Skip to main content
Normal View

Dáil Éireann debate -
Thursday, 19 Jul 1934

Vol. 53 No. 14

Tobacco Bill, 1934—Second Stage.

I see the Minister rising. Might I ask if this Bill is in the charge of the Minister for Industry and Commerce or of the Minister for Agriculture?

Of the Minister for Agriculture. I move that the Bill be now read a Second Time. The Bill is framed to control the production and manufacture of tobacco within the country from the time the seed is imported until the manufactured tobacco is released from bond for sale. Tobacco is a very important source of revenue, and on that account alone strict regulations will be necessary. Apart from the revenue point of view it is necessary from the agricultural standpoint to produce the best possible tobacco within the country, so that consumers may continue to enjoy a good article. The scheme suggested is to grow the maximum quantity each year which can be evenly mixed with imported tobacco so as to give qualities of pipe tobacco which will not depart too suddenly from what smokers are accustomed to. It is hoped in that way to maintain the present high consumption of tobacco in the country. The acreage will be increased gradually from year to year, until eventually we will become self-sufficient in our production. The economic advantages to be derived are substantial. We import at present about 10,000,000 lbs. of tobacco. If our growers are paid at 1/3 per lb. for this quantity it would mean £625,000 per annum.

£10,000,000 worth of tobacco is imported per annum?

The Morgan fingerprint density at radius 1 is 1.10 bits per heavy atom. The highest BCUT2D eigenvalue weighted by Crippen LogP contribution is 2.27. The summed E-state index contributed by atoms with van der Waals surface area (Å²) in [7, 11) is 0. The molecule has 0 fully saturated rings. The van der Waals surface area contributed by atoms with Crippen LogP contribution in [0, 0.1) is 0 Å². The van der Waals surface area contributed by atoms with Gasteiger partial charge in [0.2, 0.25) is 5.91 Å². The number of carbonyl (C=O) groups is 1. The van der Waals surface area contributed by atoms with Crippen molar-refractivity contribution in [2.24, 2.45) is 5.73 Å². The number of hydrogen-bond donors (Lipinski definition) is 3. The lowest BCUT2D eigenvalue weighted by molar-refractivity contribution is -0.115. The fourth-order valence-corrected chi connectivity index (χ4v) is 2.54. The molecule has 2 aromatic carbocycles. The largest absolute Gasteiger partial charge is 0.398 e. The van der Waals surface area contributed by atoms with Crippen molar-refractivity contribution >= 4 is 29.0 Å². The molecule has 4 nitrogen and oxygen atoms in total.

No—10,000,000 lbs. weight. At 1/3 per lb. that would amount to £625,000 per annum to be added to the income of agriculturists. To come to the Bill, no person will be allowed to import or produce seed without a permit from the Minister. Conditions may be attached to this permit, and we are in that way enabled to see that only suitable varieties are produced in the country. It shall not be lawful for any person, other than a person holding a permit, to grow or import seed, or a grower to have seed in his possession. With regard to plants, no person will be allowed to import plants without a permit from the Minister. Hitherto this function belonged to the Revenue Commissioners. The reason for the change is to see that only plants of a suitable variety will be allowed to be imported. As regards the area to be grown, the Minister, after consultation with the Minister for Finance, shall make an order each year fixing the maximum total number of acres which may be planted with tobacco in such year, the maximum number of acres which may be planted by each person, and the minimum area which may be planted by each person. With regard to growers' licences, application for a grower's licence must be made before the 31st of December in respect of a licence for the coming season. This licence entitles a grower to purchase seed, to plant the area specified on the licence, and cure the grown tobacco in premises approved by the Revenue Commissioners. Applications for licences will be sent to the Revenue Commissioners in the first instance. The Revenue Commissioners may refuse the granting of a licence on certain grounds which will be set out in regulations made by them. A complete list of applications other than those refused by the Revenue Commissioners will then be sent to the Minister for Agriculture, and he will recommend at his discretion the area to be allotted to each person. The Minister shall be guided by the maximum number of acres allowed for the year, the area grown by each applicant during the previous year, and also — though not bound by the Bill to do so — by the economic conditions prevailing in one district as compared with another. For example, there are rather large scale experiments being conducted this year in the counties of Galway and Mayo, and, to some extent, in Kerry. If good tobacco can be grown by the small holder in congested districts, the extension of tobacco growing will naturally take place principally in those areas.